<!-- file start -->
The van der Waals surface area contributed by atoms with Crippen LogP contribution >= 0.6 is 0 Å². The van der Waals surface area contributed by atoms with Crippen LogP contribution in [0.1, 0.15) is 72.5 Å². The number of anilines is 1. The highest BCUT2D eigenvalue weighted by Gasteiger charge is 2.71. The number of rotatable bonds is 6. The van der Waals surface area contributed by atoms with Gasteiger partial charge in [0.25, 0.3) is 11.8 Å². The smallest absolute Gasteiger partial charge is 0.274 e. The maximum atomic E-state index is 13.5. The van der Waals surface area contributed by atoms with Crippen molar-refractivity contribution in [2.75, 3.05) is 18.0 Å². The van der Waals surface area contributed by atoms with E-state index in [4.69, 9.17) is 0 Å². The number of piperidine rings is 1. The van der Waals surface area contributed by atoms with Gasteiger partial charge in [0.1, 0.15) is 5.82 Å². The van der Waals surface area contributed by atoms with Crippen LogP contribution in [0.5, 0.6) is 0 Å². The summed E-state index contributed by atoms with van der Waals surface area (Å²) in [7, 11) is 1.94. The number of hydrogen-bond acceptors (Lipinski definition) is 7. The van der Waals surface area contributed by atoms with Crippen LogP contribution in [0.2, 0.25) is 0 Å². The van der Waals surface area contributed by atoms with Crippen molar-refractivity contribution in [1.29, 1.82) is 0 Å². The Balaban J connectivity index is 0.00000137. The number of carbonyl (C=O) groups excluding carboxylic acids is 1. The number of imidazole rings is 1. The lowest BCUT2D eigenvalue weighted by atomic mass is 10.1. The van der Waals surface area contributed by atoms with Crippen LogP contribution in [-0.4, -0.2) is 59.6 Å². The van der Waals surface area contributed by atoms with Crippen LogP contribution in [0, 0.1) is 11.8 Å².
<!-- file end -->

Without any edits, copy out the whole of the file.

The van der Waals surface area contributed by atoms with Crippen LogP contribution >= 0.6 is 0 Å². The van der Waals surface area contributed by atoms with Crippen LogP contribution in [0.1, 0.15) is 72.5 Å². The number of anilines is 1. The highest BCUT2D eigenvalue weighted by Gasteiger charge is 2.71. The number of rotatable bonds is 6. The van der Waals surface area contributed by atoms with Gasteiger partial charge in [0.25, 0.3) is 11.8 Å². The smallest absolute Gasteiger partial charge is 0.274 e. The maximum atomic E-state index is 13.5. The van der Waals surface area contributed by atoms with Crippen molar-refractivity contribution in [2.75, 3.05) is 18.0 Å². The van der Waals surface area contributed by atoms with E-state index in [4.69, 9.17) is 0 Å². The number of piperidine rings is 1. The van der Waals surface area contributed by atoms with Gasteiger partial charge in [0.1, 0.15) is 5.82 Å². The van der Waals surface area contributed by atoms with Crippen LogP contribution in [0.5, 0.6) is 0 Å². The summed E-state index contributed by atoms with van der Waals surface area (Å²) in [7, 11) is 1.94. The number of hydrogen-bond acceptors (Lipinski definition) is 7. The van der Waals surface area contributed by atoms with Crippen LogP contribution in [0.2, 0.25) is 0 Å². The van der Waals surface area contributed by atoms with Crippen molar-refractivity contribution in [1.29, 1.82) is 0 Å². The Balaban J connectivity index is 0.00000137. The number of carbonyl (C=O) groups excluding carboxylic acids is 1. The number of imidazole rings is 1. The lowest BCUT2D eigenvalue weighted by atomic mass is 10.1. The van der Waals surface area contributed by atoms with Crippen LogP contribution in [-0.4, -0.2) is 59.6 Å². The van der Waals surface area contributed by atoms with Crippen LogP contribution in [0, 0.1) is 11.8 Å².